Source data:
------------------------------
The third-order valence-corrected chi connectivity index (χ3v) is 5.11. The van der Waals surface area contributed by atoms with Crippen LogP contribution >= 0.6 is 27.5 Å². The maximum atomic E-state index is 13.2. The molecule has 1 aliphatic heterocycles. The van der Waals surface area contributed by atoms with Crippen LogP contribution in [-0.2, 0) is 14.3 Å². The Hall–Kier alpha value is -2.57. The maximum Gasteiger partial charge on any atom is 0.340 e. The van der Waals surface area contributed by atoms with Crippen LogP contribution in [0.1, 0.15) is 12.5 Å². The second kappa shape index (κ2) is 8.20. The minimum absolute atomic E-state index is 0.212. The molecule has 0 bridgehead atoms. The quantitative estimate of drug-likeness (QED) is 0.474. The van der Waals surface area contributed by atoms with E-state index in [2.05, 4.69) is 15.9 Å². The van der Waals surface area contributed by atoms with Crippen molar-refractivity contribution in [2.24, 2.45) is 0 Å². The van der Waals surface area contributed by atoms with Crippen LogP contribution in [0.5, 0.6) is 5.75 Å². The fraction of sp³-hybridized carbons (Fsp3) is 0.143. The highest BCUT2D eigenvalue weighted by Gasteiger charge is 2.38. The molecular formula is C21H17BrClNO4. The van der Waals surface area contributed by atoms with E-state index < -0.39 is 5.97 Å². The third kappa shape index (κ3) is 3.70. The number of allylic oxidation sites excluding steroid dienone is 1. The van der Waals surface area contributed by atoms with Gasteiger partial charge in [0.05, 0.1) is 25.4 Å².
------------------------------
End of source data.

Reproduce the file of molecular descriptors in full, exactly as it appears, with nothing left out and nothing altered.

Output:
The third-order valence-corrected chi connectivity index (χ3v) is 5.11. The van der Waals surface area contributed by atoms with Crippen LogP contribution >= 0.6 is 27.5 Å². The maximum atomic E-state index is 13.2. The molecule has 1 aliphatic heterocycles. The van der Waals surface area contributed by atoms with Crippen LogP contribution in [-0.2, 0) is 14.3 Å². The Hall–Kier alpha value is -2.57. The maximum Gasteiger partial charge on any atom is 0.340 e. The van der Waals surface area contributed by atoms with Crippen LogP contribution in [0.1, 0.15) is 12.5 Å². The second kappa shape index (κ2) is 8.20. The minimum absolute atomic E-state index is 0.212. The molecule has 0 bridgehead atoms. The quantitative estimate of drug-likeness (QED) is 0.474. The van der Waals surface area contributed by atoms with E-state index in [2.05, 4.69) is 15.9 Å². The van der Waals surface area contributed by atoms with Crippen molar-refractivity contribution in [2.24, 2.45) is 0 Å². The van der Waals surface area contributed by atoms with Crippen LogP contribution in [0.5, 0.6) is 5.75 Å². The fraction of sp³-hybridized carbons (Fsp3) is 0.143. The highest BCUT2D eigenvalue weighted by Gasteiger charge is 2.38. The molecular formula is C21H17BrClNO4. The van der Waals surface area contributed by atoms with E-state index < -0.39 is 5.97 Å². The third kappa shape index (κ3) is 3.70. The number of allylic oxidation sites excluding steroid dienone is 1. The van der Waals surface area contributed by atoms with Gasteiger partial charge in [0.05, 0.1) is 25.4 Å².